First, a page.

Voyager 1/UVS Lyman α Measurements at the Distant Heliosphere (90-130 AU): Unknown Source of Additional Emission
AffiliationUniv Arizona, Lunar & Planetary Lab
MetadataShow full item record
PublisherAMER GEOPHYSICAL UNION
CitationVoyager 1/UVS Lyman α Measurements at the Distant Heliosphere (90-130 AU): Unknown Source of Additional Emission 2017, 122 (11):10,921 Journal of Geophysical Research: Space Physics
Rights©2017. American Geophysical Union. All Rights Reserved.
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AbstractIn this work, we present for the first time the Lyman alpha intensities measured by Voyager 1/UVS in 2003-2014 (at 90-130 AU from the Sun). During this period Voyager 1 measured the Lyman alpha emission in the outer heliosphere at an almost fixed direction close to the upwind (i.e."toward the interstellar flow). The data show an unexpected behavior in 2003-2009: the ratio of observed intensity to the solar Lyman alpha flux is almost constant. Numerical modeling of these data is performed in the frame of a state-of-the-art self-consistent kinetic-MHD model of the heliospheric interface. The model results, for various interstellar parameters, predict a monotonic decrease of intensity not seen in the data. We propose two possible scenarios that explain the data qualitatively. The first is the formation of a dense layer of hydrogen atoms near the heliopause. Such a layer would provide an additional backscattered Doppler-shifted Lyman alpha emission, which is not absorbed inside the heliosphere and may be observed by Voyager. About 35 R of intensity from the layer is needed. The second scenario is an external nonheliospheric Lyman alpha component, which could be galactic or extragalactic. Our parametric study shows that similar to 25 R of additional emission leads to a good qualitative agreement between the Voyager 1 data and the model results.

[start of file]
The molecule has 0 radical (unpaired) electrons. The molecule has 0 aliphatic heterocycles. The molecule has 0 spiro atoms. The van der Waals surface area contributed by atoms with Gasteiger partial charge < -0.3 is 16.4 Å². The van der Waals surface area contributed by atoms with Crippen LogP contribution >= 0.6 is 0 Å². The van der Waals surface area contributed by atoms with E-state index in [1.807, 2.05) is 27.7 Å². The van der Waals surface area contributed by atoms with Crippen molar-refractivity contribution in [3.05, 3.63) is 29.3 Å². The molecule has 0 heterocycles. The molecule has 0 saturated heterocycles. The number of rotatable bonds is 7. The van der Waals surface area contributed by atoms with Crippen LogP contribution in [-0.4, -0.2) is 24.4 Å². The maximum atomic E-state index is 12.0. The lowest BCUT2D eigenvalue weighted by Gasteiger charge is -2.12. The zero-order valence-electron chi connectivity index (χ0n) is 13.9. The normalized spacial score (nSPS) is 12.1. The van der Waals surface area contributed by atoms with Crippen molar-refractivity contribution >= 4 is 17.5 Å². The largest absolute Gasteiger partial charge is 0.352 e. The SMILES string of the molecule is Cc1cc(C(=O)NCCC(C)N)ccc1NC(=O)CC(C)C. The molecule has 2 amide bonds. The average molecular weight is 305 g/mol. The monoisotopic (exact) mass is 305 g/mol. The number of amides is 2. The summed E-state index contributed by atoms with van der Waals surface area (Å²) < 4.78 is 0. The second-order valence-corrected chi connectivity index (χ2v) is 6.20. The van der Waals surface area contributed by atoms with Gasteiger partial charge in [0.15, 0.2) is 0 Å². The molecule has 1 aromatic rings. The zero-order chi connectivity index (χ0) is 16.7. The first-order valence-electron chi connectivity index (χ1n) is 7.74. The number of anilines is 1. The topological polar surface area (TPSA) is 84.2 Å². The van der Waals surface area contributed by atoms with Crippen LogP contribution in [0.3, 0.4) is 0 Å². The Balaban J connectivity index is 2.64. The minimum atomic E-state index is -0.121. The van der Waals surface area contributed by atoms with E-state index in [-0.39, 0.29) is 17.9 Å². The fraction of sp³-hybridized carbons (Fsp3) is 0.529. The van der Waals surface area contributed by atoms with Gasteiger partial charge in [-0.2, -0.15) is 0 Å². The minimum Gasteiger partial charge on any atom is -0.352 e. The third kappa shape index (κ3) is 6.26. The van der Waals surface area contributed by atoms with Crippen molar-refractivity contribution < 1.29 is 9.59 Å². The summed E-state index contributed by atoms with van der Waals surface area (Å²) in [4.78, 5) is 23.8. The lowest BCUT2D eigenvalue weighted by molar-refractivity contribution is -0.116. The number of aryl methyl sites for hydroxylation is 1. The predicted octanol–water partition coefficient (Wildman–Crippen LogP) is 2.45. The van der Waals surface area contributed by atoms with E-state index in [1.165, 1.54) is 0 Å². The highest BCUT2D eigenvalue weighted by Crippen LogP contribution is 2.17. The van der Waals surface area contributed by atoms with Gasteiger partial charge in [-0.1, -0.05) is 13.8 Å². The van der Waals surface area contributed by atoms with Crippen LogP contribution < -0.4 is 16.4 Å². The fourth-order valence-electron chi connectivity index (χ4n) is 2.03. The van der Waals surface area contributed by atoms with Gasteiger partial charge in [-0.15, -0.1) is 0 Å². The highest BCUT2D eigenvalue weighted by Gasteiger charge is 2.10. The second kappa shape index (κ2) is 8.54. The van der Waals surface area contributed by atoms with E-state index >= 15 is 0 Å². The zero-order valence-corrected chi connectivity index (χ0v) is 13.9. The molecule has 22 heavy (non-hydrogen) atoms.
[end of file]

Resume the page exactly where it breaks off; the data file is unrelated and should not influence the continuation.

Note6 month embargo; published online: 11 November 2017
VersionFinal published version
SponsorsCNES; Russian Science Foundation (RSF) [14-12-01096]; Russian Foundation for Basic Research (RFBR) [16-52-16008-CNRS-a]